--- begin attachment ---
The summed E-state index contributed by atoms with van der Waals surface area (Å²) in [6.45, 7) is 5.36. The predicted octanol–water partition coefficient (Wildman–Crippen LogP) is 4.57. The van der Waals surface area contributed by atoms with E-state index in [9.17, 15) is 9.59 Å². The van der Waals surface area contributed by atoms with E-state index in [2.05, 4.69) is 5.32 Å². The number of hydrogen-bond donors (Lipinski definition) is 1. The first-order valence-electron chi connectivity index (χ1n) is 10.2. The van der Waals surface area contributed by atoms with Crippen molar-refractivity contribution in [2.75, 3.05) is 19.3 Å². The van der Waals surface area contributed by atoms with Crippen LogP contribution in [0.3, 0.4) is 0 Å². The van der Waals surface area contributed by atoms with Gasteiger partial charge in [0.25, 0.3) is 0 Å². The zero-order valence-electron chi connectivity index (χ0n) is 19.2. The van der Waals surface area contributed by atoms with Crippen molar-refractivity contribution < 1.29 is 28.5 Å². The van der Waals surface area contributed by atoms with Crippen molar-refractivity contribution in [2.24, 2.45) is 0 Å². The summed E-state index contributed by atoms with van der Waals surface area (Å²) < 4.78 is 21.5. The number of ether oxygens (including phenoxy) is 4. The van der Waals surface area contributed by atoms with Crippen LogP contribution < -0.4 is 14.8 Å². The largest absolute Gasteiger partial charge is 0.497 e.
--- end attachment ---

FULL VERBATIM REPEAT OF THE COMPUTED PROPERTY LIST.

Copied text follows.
The summed E-state index contributed by atoms with van der Waals surface area (Å²) in [6.45, 7) is 5.36. The predicted octanol–water partition coefficient (Wildman–Crippen LogP) is 4.57. The van der Waals surface area contributed by atoms with E-state index in [9.17, 15) is 9.59 Å². The van der Waals surface area contributed by atoms with E-state index in [2.05, 4.69) is 5.32 Å². The number of hydrogen-bond donors (Lipinski definition) is 1. The first-order valence-electron chi connectivity index (χ1n) is 10.2. The van der Waals surface area contributed by atoms with Crippen molar-refractivity contribution in [2.75, 3.05) is 19.3 Å². The van der Waals surface area contributed by atoms with Crippen LogP contribution in [0.3, 0.4) is 0 Å². The van der Waals surface area contributed by atoms with Gasteiger partial charge in [0.25, 0.3) is 0 Å². The zero-order valence-electron chi connectivity index (χ0n) is 19.2. The van der Waals surface area contributed by atoms with Crippen molar-refractivity contribution < 1.29 is 28.5 Å². The van der Waals surface area contributed by atoms with Crippen molar-refractivity contribution in [2.24, 2.45) is 0 Å². The summed E-state index contributed by atoms with van der Waals surface area (Å²) < 4.78 is 21.5. The number of ether oxygens (including phenoxy) is 4. The van der Waals surface area contributed by atoms with Crippen LogP contribution < -0.4 is 14.8 Å². The largest absolute Gasteiger partial charge is 0.497 e.